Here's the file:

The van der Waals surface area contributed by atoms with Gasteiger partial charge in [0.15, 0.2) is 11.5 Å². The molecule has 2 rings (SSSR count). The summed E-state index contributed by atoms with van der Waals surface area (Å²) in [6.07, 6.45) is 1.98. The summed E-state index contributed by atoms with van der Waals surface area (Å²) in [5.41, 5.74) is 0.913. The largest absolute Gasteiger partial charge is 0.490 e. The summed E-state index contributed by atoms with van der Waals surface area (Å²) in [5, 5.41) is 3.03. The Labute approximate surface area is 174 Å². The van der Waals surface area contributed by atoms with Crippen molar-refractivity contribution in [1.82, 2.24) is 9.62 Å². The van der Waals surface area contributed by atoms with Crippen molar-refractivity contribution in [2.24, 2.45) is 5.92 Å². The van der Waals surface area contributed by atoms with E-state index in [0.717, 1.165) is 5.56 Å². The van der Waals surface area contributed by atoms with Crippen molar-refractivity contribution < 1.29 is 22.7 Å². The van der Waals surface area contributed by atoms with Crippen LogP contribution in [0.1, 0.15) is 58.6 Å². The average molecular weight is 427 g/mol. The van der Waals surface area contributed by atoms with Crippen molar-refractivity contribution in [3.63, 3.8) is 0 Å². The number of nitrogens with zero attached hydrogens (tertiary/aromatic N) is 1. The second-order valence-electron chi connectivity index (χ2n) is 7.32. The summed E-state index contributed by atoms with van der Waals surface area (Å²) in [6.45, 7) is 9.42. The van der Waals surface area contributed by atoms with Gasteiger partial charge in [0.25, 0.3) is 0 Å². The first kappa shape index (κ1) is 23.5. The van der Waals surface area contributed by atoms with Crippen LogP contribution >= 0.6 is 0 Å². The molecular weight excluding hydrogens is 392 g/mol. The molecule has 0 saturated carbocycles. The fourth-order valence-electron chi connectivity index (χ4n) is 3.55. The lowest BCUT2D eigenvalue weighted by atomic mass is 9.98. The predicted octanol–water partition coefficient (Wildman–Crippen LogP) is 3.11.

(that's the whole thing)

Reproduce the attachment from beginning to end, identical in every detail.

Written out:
The van der Waals surface area contributed by atoms with Gasteiger partial charge in [0.15, 0.2) is 11.5 Å². The molecule has 2 rings (SSSR count). The summed E-state index contributed by atoms with van der Waals surface area (Å²) in [6.07, 6.45) is 1.98. The summed E-state index contributed by atoms with van der Waals surface area (Å²) in [5.41, 5.74) is 0.913. The largest absolute Gasteiger partial charge is 0.490 e. The summed E-state index contributed by atoms with van der Waals surface area (Å²) in [5, 5.41) is 3.03. The Labute approximate surface area is 174 Å². The van der Waals surface area contributed by atoms with Crippen molar-refractivity contribution in [1.82, 2.24) is 9.62 Å². The van der Waals surface area contributed by atoms with Crippen molar-refractivity contribution in [2.24, 2.45) is 5.92 Å². The van der Waals surface area contributed by atoms with E-state index in [0.717, 1.165) is 5.56 Å². The van der Waals surface area contributed by atoms with Crippen molar-refractivity contribution < 1.29 is 22.7 Å². The van der Waals surface area contributed by atoms with Crippen LogP contribution in [0.1, 0.15) is 58.6 Å². The average molecular weight is 427 g/mol. The van der Waals surface area contributed by atoms with Crippen molar-refractivity contribution in [3.63, 3.8) is 0 Å². The number of nitrogens with zero attached hydrogens (tertiary/aromatic N) is 1. The second-order valence-electron chi connectivity index (χ2n) is 7.32. The summed E-state index contributed by atoms with van der Waals surface area (Å²) in [6.45, 7) is 9.42. The van der Waals surface area contributed by atoms with Gasteiger partial charge in [0.25, 0.3) is 0 Å². The first kappa shape index (κ1) is 23.5. The van der Waals surface area contributed by atoms with Crippen LogP contribution >= 0.6 is 0 Å². The molecular weight excluding hydrogens is 392 g/mol. The molecule has 0 saturated carbocycles. The fourth-order valence-electron chi connectivity index (χ4n) is 3.55. The lowest BCUT2D eigenvalue weighted by atomic mass is 9.98. The predicted octanol–water partition coefficient (Wildman–Crippen LogP) is 3.11.